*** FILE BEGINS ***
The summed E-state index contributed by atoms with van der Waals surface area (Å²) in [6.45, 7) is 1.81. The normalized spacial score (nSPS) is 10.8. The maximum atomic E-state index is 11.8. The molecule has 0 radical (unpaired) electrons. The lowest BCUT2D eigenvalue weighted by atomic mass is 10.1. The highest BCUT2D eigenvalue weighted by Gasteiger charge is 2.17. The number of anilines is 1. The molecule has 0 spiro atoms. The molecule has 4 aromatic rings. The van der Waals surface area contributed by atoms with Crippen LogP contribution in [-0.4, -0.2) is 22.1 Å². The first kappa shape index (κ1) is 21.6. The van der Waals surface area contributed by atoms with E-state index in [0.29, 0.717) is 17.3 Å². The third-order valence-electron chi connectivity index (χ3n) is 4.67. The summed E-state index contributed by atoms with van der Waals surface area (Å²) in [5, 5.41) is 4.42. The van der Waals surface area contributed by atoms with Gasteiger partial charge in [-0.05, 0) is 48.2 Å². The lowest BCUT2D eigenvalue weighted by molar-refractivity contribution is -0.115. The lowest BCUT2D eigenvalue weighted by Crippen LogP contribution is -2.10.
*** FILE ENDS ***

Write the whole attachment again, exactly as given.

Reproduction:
The summed E-state index contributed by atoms with van der Waals surface area (Å²) in [6.45, 7) is 1.81. The normalized spacial score (nSPS) is 10.8. The maximum atomic E-state index is 11.8. The molecule has 0 radical (unpaired) electrons. The lowest BCUT2D eigenvalue weighted by atomic mass is 10.1. The highest BCUT2D eigenvalue weighted by Gasteiger charge is 2.17. The number of anilines is 1. The molecule has 0 spiro atoms. The molecule has 4 aromatic rings. The van der Waals surface area contributed by atoms with Crippen LogP contribution in [-0.4, -0.2) is 22.1 Å². The first kappa shape index (κ1) is 21.6. The van der Waals surface area contributed by atoms with E-state index in [0.29, 0.717) is 17.3 Å². The third-order valence-electron chi connectivity index (χ3n) is 4.67. The summed E-state index contributed by atoms with van der Waals surface area (Å²) in [5, 5.41) is 4.42. The van der Waals surface area contributed by atoms with Gasteiger partial charge in [-0.05, 0) is 48.2 Å². The lowest BCUT2D eigenvalue weighted by molar-refractivity contribution is -0.115. The lowest BCUT2D eigenvalue weighted by Crippen LogP contribution is -2.10.